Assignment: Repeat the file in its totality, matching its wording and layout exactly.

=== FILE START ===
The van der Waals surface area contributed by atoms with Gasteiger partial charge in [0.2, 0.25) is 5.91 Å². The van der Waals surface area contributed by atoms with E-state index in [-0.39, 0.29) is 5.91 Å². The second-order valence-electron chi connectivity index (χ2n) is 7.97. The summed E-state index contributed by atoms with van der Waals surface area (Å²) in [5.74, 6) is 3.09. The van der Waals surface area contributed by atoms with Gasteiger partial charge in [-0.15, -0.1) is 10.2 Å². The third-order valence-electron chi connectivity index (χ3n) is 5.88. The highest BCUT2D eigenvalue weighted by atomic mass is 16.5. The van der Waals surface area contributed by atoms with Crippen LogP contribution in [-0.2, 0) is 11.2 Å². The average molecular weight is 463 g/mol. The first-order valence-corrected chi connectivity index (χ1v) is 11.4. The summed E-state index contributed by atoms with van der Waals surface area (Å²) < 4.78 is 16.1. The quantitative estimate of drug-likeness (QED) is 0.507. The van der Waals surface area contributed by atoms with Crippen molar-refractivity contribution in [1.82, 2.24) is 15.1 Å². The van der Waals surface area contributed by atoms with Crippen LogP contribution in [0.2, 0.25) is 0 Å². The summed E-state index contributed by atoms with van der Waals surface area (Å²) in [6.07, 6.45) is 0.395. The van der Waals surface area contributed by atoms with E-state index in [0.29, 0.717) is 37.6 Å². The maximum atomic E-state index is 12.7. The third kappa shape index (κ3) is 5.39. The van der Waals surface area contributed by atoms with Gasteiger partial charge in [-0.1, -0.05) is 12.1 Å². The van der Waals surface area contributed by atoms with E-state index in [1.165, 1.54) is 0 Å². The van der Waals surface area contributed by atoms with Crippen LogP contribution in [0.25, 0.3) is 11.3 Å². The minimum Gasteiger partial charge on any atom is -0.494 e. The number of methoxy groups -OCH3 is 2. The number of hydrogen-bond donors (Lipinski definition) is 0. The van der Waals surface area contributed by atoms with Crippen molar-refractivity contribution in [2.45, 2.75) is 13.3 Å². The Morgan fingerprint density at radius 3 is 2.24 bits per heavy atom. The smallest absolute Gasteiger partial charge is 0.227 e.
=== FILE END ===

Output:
The van der Waals surface area contributed by atoms with Gasteiger partial charge in [0.2, 0.25) is 5.91 Å². The van der Waals surface area contributed by atoms with E-state index in [-0.39, 0.29) is 5.91 Å². The second-order valence-electron chi connectivity index (χ2n) is 7.97. The summed E-state index contributed by atoms with van der Waals surface area (Å²) in [5.74, 6) is 3.09. The van der Waals surface area contributed by atoms with Gasteiger partial charge in [-0.15, -0.1) is 10.2 Å². The third-order valence-electron chi connectivity index (χ3n) is 5.88. The highest BCUT2D eigenvalue weighted by atomic mass is 16.5. The van der Waals surface area contributed by atoms with Crippen LogP contribution in [-0.2, 0) is 11.2 Å². The average molecular weight is 463 g/mol. The first-order valence-corrected chi connectivity index (χ1v) is 11.4. The summed E-state index contributed by atoms with van der Waals surface area (Å²) < 4.78 is 16.1. The quantitative estimate of drug-likeness (QED) is 0.507. The van der Waals surface area contributed by atoms with Crippen molar-refractivity contribution in [1.82, 2.24) is 15.1 Å². The van der Waals surface area contributed by atoms with Crippen LogP contribution in [0.2, 0.25) is 0 Å². The summed E-state index contributed by atoms with van der Waals surface area (Å²) in [6.07, 6.45) is 0.395. The van der Waals surface area contributed by atoms with E-state index in [0.29, 0.717) is 37.6 Å². The maximum atomic E-state index is 12.7. The third kappa shape index (κ3) is 5.39. The van der Waals surface area contributed by atoms with Gasteiger partial charge in [-0.1, -0.05) is 12.1 Å². The van der Waals surface area contributed by atoms with E-state index in [1.165, 1.54) is 0 Å². The van der Waals surface area contributed by atoms with Crippen LogP contribution in [0.25, 0.3) is 11.3 Å². The minimum Gasteiger partial charge on any atom is -0.494 e. The number of methoxy groups -OCH3 is 2. The number of hydrogen-bond donors (Lipinski definition) is 0. The van der Waals surface area contributed by atoms with Crippen molar-refractivity contribution in [2.45, 2.75) is 13.3 Å². The Morgan fingerprint density at radius 3 is 2.24 bits per heavy atom. The smallest absolute Gasteiger partial charge is 0.227 e.